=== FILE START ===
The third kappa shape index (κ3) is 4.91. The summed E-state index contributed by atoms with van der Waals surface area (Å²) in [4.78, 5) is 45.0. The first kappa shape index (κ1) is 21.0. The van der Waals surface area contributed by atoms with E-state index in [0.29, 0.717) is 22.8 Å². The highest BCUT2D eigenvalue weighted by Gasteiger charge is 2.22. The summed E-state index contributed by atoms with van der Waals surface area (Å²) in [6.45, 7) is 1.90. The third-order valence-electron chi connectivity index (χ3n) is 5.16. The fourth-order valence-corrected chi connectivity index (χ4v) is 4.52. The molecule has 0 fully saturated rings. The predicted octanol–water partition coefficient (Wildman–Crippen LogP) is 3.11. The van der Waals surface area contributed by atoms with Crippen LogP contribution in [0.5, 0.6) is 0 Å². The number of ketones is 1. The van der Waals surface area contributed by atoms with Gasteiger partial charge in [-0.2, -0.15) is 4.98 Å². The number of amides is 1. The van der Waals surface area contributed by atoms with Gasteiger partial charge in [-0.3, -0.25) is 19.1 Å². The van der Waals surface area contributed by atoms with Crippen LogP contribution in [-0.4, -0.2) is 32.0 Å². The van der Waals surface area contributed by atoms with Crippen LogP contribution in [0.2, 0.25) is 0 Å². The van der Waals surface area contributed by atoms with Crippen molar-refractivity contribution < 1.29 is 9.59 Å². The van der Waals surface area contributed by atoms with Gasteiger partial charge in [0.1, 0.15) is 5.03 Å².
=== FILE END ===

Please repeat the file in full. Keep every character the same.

The third kappa shape index (κ3) is 4.91. The summed E-state index contributed by atoms with van der Waals surface area (Å²) in [4.78, 5) is 45.0. The first kappa shape index (κ1) is 21.0. The van der Waals surface area contributed by atoms with E-state index in [0.29, 0.717) is 22.8 Å². The highest BCUT2D eigenvalue weighted by Gasteiger charge is 2.22. The summed E-state index contributed by atoms with van der Waals surface area (Å²) in [6.45, 7) is 1.90. The third-order valence-electron chi connectivity index (χ3n) is 5.16. The fourth-order valence-corrected chi connectivity index (χ4v) is 4.52. The molecule has 0 fully saturated rings. The predicted octanol–water partition coefficient (Wildman–Crippen LogP) is 3.11. The van der Waals surface area contributed by atoms with Crippen LogP contribution in [0.5, 0.6) is 0 Å². The number of ketones is 1. The van der Waals surface area contributed by atoms with Gasteiger partial charge in [-0.2, -0.15) is 4.98 Å². The number of amides is 1. The van der Waals surface area contributed by atoms with Gasteiger partial charge in [-0.3, -0.25) is 19.1 Å². The van der Waals surface area contributed by atoms with Crippen LogP contribution in [-0.4, -0.2) is 32.0 Å². The van der Waals surface area contributed by atoms with Crippen LogP contribution in [0.2, 0.25) is 0 Å². The van der Waals surface area contributed by atoms with Crippen molar-refractivity contribution < 1.29 is 9.59 Å². The van der Waals surface area contributed by atoms with Gasteiger partial charge in [0.1, 0.15) is 5.03 Å².